For this purpose, consider triangles ABC and DEF once again, where BC = EF, ∠B = ∠E and ∠C = ∠F. Note that this will also mean that ∠A = ∠D (can you see why?). Now, we have to show that these two triangles are congruent. Here is a step-by-step proof.

Step 1: If AB is equal to DE, then the two triangles would be congruent by the SAS criterion. So, let us suppose that AB is not equal to DE. Then, one of them would be greater than the other – say that AB > DE.

Step 2: Mark a point on AB (call it G), such that GB = DE, as shown below:

Incongruent triangles

Step 3: We note that ∆GBC is congruent to ∆DEF by the SAS criterion. This means that ∠BCG = ∠F.

Incongruent triangles checking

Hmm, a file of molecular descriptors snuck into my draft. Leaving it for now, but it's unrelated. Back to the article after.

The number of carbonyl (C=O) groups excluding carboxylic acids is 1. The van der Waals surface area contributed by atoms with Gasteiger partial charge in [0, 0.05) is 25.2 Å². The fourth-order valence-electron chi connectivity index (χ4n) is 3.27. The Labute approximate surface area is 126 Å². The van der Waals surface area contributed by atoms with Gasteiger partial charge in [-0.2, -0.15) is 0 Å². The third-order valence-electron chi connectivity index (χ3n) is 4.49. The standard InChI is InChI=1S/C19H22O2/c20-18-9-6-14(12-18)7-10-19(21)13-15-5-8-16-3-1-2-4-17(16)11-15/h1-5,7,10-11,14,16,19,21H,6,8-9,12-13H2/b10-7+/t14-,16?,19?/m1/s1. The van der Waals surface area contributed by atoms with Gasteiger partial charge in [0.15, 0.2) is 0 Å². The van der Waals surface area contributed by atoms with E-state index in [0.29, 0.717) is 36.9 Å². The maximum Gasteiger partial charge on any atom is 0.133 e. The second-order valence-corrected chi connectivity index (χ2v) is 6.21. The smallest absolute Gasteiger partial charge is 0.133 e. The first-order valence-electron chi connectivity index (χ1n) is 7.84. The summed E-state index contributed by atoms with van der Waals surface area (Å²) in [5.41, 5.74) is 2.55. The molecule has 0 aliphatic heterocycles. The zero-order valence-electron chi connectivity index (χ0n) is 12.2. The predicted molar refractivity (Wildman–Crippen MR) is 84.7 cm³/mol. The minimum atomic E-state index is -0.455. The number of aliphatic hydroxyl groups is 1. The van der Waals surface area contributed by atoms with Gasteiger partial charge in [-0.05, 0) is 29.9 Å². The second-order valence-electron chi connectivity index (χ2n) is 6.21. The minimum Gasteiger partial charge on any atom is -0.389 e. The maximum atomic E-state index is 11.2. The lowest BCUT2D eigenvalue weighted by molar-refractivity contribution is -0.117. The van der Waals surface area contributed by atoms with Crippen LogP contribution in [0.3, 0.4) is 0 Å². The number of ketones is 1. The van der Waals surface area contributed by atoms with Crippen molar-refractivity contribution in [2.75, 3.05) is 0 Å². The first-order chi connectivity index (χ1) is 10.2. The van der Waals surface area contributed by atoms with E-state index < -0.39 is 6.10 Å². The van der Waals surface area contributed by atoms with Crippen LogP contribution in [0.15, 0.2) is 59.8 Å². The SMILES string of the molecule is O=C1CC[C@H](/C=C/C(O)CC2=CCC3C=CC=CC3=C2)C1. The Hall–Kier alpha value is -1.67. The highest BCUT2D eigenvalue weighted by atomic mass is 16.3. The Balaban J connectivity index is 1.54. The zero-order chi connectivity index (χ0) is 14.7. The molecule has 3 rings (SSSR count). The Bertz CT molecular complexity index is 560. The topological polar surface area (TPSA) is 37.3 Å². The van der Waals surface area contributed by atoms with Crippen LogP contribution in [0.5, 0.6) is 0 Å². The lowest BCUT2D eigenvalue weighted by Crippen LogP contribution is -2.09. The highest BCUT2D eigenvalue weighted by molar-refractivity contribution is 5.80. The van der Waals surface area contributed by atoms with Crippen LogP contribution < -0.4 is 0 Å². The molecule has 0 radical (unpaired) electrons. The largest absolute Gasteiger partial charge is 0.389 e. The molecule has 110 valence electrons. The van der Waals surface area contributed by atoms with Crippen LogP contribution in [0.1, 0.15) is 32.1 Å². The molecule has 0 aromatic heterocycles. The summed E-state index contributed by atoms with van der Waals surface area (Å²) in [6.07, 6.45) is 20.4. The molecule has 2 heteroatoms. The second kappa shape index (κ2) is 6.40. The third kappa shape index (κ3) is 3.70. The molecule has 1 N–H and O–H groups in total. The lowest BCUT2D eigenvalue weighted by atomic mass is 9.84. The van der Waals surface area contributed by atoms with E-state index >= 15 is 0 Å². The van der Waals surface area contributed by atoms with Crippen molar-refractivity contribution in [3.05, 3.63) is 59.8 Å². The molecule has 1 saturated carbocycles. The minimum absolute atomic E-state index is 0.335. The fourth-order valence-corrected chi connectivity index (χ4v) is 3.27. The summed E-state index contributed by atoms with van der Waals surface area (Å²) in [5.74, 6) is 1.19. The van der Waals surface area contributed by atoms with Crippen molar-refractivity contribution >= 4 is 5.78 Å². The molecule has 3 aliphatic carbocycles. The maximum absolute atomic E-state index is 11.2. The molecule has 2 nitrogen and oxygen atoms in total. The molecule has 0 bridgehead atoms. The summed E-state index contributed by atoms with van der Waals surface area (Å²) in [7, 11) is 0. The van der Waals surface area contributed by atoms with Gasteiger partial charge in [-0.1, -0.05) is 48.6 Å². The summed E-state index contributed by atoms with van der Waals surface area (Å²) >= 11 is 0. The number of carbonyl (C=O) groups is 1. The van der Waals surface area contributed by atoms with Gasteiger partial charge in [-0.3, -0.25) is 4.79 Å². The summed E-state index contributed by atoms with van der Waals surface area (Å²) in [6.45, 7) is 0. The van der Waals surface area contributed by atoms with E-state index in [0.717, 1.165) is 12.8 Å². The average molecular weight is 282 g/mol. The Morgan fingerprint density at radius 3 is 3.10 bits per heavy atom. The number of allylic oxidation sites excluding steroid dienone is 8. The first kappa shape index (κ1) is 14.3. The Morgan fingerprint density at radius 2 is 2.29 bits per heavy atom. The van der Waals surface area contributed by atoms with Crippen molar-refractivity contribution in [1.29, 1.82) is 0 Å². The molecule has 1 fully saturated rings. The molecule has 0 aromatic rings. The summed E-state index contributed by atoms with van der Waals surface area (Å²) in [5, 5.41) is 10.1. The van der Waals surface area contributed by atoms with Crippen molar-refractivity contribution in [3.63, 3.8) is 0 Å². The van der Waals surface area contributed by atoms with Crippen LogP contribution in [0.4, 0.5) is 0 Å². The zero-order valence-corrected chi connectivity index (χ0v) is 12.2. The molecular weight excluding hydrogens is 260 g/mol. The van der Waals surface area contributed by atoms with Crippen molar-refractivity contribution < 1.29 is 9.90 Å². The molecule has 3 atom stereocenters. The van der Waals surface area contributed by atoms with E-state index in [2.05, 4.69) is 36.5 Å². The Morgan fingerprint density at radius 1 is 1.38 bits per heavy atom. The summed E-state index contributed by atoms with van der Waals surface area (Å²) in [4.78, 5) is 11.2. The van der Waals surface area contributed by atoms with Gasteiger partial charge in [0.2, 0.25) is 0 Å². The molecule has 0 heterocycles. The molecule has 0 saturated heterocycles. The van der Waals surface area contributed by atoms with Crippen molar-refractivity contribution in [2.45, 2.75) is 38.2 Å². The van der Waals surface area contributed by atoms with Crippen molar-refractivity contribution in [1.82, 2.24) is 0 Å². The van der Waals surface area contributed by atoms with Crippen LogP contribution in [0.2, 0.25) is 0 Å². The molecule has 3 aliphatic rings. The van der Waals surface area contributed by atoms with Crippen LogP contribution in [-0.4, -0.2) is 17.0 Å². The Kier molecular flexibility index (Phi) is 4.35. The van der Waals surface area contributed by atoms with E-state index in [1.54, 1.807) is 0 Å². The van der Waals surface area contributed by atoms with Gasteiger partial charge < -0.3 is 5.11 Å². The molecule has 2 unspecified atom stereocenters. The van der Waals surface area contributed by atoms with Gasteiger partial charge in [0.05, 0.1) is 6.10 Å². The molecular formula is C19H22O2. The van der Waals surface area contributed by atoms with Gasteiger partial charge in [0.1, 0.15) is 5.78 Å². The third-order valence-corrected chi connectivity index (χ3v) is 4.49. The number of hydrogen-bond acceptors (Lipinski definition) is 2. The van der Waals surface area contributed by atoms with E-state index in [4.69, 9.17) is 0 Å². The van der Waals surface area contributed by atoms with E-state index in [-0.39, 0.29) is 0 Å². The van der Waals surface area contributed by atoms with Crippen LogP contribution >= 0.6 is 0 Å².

Step 4: Finally, we note that ∠F = ∠C (given), and so ∠BCG = ∠C. Is that possible if CG is in a different direction than CA? No, it’s not! This means that CG must be in the same direction as CA, or in other words, G and A coincide, or: GB = AB = DE. Thus, the two triangles are congruent by the SAS criterion.

An important aspect of the proof of the ASA criterion we have encountered is that it builds on the SAS criterion – it assumes the truth of the SAS criterion.